# Support Vector Regression Integrated with Fruit Fly Optimization Algorithm for River Flow Forecasting in Lake Urmia Basin

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## Abstract

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^{3}/s), MAE (2.40 and 3.71 m

^{3}/s) and R (0.82 and 0.81) values had the best performance in forecasting river flows at Babarud and Vaniar stations, respectively. Also, regarding BIC parameters, Q

_{t−1}and π were selected as parsimonious inputs for predicting river flow one month ahead. Overall findings indicated that, although both the FOASVR and M5 predicted the river flows in suitable accordance with observed river flows, the performance of the FOASVR was moderately better than the M5 and periodicity noticeably increased the performance of the models; consequently, FOASVR can be suggested as the most accurate method for forecasting river flows.

## 1. Introduction

## 2. Study Area

_{sx}= 2.13 and 3.19). Furthermore, the low auto-correlations demonstrate the low persistence for both mentioned stations. It should be noted that Lake Urmia is currently in a drought crisis, with the amount of precipitation and consequently river flow having decreased in recent years; therefore, this may cause some difficulties in forecasting river flows.

## 3. Techniques Applied in Modeling

#### 3.1. M5 Model Tree

_{i}is the ith subset of data. After the first step, data in the secondary nodes have lower SD as compared with the initial nodes, so M5 selects the split which expects to maximize error reduction. The main drawback of this step is the production of a large tree, which may cause an overfitting problem. Pruning techniques should be employed in order to fix this problem and to avoid overfitting. Therefore, the second step for developing M5 involves these techniques and substitution of subtrees with linear functions. By applying these two steps, M5 develops a linear model for each subspace.

#### 3.2. Support Vector Regression (SVR)

#### 3.3. Fruit fly Optimization Algorithm (FOA)

^{th}predicted and observed values and n is the entire number of data. The fruit fly saves the finest smell concentration value and the corresponding coordinate among the swarms, then flies toward the next place. When the new result is not superior to the previous iteration, the iteration number reaches its maximum, or the error of the prediction reaches the predefined value, this process will stop. Therefore, optimal values are acquired, and the model has the best performance with these values.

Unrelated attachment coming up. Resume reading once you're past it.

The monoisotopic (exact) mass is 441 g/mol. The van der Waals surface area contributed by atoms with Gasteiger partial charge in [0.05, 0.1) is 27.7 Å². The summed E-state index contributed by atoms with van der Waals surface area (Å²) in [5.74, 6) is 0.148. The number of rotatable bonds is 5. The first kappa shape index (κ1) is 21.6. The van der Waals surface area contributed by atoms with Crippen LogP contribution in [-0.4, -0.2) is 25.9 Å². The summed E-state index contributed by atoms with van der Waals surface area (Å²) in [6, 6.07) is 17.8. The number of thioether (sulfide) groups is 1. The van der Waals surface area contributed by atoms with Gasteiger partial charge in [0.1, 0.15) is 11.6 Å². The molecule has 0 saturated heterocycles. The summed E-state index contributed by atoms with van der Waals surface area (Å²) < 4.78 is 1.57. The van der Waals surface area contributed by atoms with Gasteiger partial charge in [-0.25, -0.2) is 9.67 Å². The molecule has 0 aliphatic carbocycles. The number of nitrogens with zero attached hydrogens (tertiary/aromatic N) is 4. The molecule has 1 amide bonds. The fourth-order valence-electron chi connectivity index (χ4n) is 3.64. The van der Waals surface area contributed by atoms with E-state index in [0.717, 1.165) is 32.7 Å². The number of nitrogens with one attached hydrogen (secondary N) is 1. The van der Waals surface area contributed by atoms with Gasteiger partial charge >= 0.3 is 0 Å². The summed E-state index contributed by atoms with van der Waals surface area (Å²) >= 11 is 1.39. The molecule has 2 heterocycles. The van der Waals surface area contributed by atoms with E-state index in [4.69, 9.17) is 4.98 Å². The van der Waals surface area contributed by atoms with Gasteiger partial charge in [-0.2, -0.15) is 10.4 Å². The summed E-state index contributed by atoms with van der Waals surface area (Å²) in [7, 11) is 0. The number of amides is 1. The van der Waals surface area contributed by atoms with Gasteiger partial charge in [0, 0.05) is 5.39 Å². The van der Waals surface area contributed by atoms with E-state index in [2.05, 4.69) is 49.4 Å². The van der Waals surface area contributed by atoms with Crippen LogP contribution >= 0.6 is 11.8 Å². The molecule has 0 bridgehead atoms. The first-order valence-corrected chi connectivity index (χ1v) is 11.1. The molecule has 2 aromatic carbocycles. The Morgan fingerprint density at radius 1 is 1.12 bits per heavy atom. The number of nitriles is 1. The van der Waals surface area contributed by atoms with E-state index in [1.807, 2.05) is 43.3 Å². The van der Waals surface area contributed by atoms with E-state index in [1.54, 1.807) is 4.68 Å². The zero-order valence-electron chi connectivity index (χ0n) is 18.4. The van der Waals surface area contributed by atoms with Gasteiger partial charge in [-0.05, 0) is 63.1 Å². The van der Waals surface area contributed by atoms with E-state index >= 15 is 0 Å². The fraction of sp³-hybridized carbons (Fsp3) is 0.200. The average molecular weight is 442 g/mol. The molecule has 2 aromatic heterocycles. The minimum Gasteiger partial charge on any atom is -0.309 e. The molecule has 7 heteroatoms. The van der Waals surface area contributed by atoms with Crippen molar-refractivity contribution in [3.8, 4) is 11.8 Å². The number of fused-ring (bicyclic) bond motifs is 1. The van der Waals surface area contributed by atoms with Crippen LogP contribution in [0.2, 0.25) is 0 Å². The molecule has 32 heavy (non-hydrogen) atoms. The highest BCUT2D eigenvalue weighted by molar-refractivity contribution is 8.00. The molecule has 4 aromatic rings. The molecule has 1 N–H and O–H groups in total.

## 4. Evaluation Parameters

_{p}(i), Q

_{o}(i), and n represent the predicted river flow, the observed river flow, and the number of observations, respectively.

## 5. Results and Discussion

_{t−1}, and π, had better accuracy than the M5 and SVR models. M5 also performed better than the SVR model. Overall, FOASVR performed better than SVR and M5. Also, FOA increased the accuracy of SVR by approximately 27% for RMSE and 38% for MAE in the second scenario, which performed roughly (4% RMSE and 14% MAE) better than M5. Without periodicity, FOASVR-3 indicated a 6% better performance than M5-3, and both models performed better than the SVR-5 model. The relative RMSE and MAE differences between the optimal FOASVR-3 model without periodicity and FOASVR-3 model with periodicity input were 18.2% and 17.2%, respectively. From the BIC point of view, FOASVR-2, M5-2, and SVR-4, with the values of 597.55, 581.85, and 701.18, respectively, had better performance in comparison with other models, which means that these scenarios had parsimonious inputs (accurate results with fewer input parameters). So, for this station input combination, (2) was a reasonable choice. The time variation of observed and predicted river flows by the optimal periodic and non-periodic FOASVR, M5, and SVR models is illustrated in Figure 5, Figure 6, Figure 7 and Figure 8. It can be comprehended from the Figure 5 and Figure 6 that all three periodic and non-periodic models considerably underestimate some peak flows. It seems that the precision of these models decreases with increasing flow rate. However, the superior accuracy of FOASVR and M5 to the SVR model can also be comprehended from these figures. Comparison of Figure 5 and Figure 6 visibly indicate that the periodic models better approximate the observed river flows than the non-periodic models. Figure 9 displays the scattered diagrams of the observed and predicted monthly river flows for each method. It is noticeable from the graphs that the SVR model performs worse than the other two methods, especially in the prediction of peak river flows. Comparison of the two figures reveals that the periodic models produce more accurate estimates than non-periodic models. Also, this figure indicates that all models (periodic and non-periodic) overestimate some low flows, and the periodic models perform worse than periodic ones in estimating peak flows. This may be because the peak flows do not have any high correlation with the time of the year (i.e. the periodicity value).